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Tuesday, June 19, 2007

Social Security Laws 101

The Social Security Administration defines a disability as the inability to engage in Substantial Gainful Activity (SGA) due to an impairment or a combination of impairments as established by the SSA.

The condition of being disabled must last or expected to last for at least 12 months in order to qualify. It must be remembered, however, that part time work does not automatically disqualify you from becoming a beneficiary of SSA. Part time work may or may not be regarded as gainful employment. The determination rests with the sound discretion of the SSA in accordance with their established rules and guidelines. Also, monthly earnings below an amount set by the SSA will not automatically disqualify a claim.

To be regarded by SSA as disabled, a person must show that he or she is unable to perform his past work as well as perform other types of gainful employment. SSA’s rules, however, are more lenient when it comes to less educated individuals and those with limited skills. SSA also has a different set of rules for minors claiming Supplemental Security Income (SSI).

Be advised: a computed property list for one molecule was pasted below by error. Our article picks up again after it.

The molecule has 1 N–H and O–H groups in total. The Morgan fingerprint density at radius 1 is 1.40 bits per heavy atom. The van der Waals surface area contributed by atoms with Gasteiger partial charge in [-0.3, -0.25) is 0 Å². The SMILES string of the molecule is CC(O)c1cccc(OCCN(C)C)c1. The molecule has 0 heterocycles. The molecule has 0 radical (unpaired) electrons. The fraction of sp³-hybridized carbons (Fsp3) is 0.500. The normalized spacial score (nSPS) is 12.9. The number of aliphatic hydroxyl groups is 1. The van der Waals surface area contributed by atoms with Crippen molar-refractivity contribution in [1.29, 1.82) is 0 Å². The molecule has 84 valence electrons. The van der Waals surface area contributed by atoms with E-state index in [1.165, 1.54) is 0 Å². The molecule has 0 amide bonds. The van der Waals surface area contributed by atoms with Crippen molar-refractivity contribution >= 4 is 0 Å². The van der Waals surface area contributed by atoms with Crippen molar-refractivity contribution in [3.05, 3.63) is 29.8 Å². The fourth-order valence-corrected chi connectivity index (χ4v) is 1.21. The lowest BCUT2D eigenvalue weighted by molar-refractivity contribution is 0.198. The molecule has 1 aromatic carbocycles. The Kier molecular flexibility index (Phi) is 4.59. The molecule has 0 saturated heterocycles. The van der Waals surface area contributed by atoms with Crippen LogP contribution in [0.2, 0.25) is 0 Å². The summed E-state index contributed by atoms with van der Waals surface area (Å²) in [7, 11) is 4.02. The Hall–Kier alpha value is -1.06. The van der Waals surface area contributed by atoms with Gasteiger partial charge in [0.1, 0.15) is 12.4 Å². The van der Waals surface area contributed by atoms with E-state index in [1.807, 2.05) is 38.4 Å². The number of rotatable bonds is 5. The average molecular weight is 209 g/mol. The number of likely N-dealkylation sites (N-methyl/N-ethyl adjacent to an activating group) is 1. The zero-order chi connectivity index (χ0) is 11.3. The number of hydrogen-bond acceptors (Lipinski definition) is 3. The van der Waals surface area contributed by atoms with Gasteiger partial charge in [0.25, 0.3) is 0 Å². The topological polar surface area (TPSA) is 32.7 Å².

If you are a disabled person, there are two benefits provided for you by the SSA under two separate but related programs: (1) Social Security Disability Insurance or the Disability Insurance Benefit (DIB); and (2) Supplemental Security Income (SSI).

Although there are guidelines for applying for the above benefits, SSA regulations and laws could prove to be too much for an ordinary person, especially those who are less educated. It is always a good thing to seek the aid of an expert social security attorneys and advocates.